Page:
After awarding the Pentagon cloud contract to Microsoft, the government has decided to cancel the offer and move in a different direction. The contract, which was about two years in the making, ended because of shifts in the political and technological environments.
With the original Microsoft deal off the table, who will win the Pentagon cloud contract next?
The Microsoft JEDI Cloud contract was a point of contention for years.
The Pentagon awarded the JEDI (Joint Enterprise Defense Infrastructure) Cloud contract to Microsoft in 2019. The goal was to consolidate and organize an expansive trove of data within the Pentagon and launch the government into the cloud computing era.
However, political issues led to severe delays for the JEDI Cloud contract. Then-President Trump was at the helm when the government approved the contract. Competing companies vying for the Pentagon cloud contract said that the deal was ripe with bias.
One of those competing companies was Amazon, whose founder Jeff Bezos also owns The Washington Post. Trump voiced his disdain for the newspaper in the past due to its critical publications centered around his presidency.
Ultimately, the delays led to the JEDI Cloud contract aging. Cloud computing software has evolved immensely since 2019. According to the Pentagon, it has "evolving requirements, increased cloud conversancy, and industry advances" to think of. With all of that in mind, the Pentagon said that "the JEDI Cloud contract no longer meets its needs."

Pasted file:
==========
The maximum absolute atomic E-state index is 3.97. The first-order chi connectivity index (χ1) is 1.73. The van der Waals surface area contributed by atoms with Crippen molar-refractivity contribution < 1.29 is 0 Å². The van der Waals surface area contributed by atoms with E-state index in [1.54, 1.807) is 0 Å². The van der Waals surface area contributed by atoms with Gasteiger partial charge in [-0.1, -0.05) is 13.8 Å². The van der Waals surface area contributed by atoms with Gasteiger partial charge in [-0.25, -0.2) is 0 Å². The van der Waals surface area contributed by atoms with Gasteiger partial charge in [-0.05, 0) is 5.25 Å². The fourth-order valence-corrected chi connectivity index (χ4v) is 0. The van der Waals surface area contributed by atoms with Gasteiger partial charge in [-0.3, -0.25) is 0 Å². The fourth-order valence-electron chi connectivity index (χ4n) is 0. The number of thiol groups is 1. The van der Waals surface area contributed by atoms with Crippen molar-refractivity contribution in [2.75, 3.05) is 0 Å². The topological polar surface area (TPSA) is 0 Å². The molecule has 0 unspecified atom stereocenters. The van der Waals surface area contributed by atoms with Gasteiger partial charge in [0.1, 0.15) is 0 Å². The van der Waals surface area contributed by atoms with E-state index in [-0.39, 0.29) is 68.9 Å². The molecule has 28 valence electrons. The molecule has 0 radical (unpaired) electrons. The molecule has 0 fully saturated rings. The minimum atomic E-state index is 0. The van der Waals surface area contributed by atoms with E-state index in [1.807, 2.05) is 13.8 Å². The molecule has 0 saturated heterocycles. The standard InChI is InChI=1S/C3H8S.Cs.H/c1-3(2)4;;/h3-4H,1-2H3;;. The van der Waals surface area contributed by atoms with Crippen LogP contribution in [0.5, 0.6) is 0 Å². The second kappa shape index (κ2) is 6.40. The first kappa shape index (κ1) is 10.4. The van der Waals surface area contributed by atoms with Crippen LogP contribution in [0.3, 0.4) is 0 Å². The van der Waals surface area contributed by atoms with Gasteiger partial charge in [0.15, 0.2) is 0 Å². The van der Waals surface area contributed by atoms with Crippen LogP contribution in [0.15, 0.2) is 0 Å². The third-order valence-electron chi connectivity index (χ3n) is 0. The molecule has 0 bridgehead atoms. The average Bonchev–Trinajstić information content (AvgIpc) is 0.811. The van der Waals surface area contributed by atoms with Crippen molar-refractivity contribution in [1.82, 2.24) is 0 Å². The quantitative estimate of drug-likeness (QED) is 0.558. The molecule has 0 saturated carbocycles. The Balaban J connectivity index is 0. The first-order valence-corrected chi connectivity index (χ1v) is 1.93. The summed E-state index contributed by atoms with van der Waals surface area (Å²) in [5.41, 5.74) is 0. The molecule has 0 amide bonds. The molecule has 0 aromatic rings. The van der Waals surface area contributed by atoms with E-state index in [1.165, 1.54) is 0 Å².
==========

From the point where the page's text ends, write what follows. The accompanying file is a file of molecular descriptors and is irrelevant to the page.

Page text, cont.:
What cloud computing software is next for the Pentagon?
The Pentagon still plans to move forward with a cloud contract in the future, namely one that aligns with innovations like the JADC2 (Joint All Domain Command and Control) and the ADA (Artificial Intelligence and Data Acceleration) initiatives. JADC2 and ADA have pushed the Pentagon to proceed with something called JWCC (Joint Warfighter Cloud Capability), which will replace JEDI.
JWCC will use multiple vendors, which means more than one company will receive the Pentagon cloud contract. According to industry experts, it's typical for the government to use multiple vendors for projects like this. The single-vendor model of the JEDI Cloud contract was never the status quo.
Still, Microsoft likely feels like its fate has been reversed. While the company is in the running for the future contract, it won't be the sole breadwinner. Microsoft CEO Satya Nadella will have to lead his team more aggressively because nothing is set in stone yet.
Who will win the next Pentagon Cloud contract?
According to the Pentagon, the department "will immediately engage with industry and continue its market research to determine whether any other U.S.-based hyperscale [Cloud Solution Providers] can also meet the DoD’s requirements."
The Pentagon plans to negotiate with those companies at a fast pace, especially considering the slow crawl that the now-defunct Microsoft JEDI contract moved at.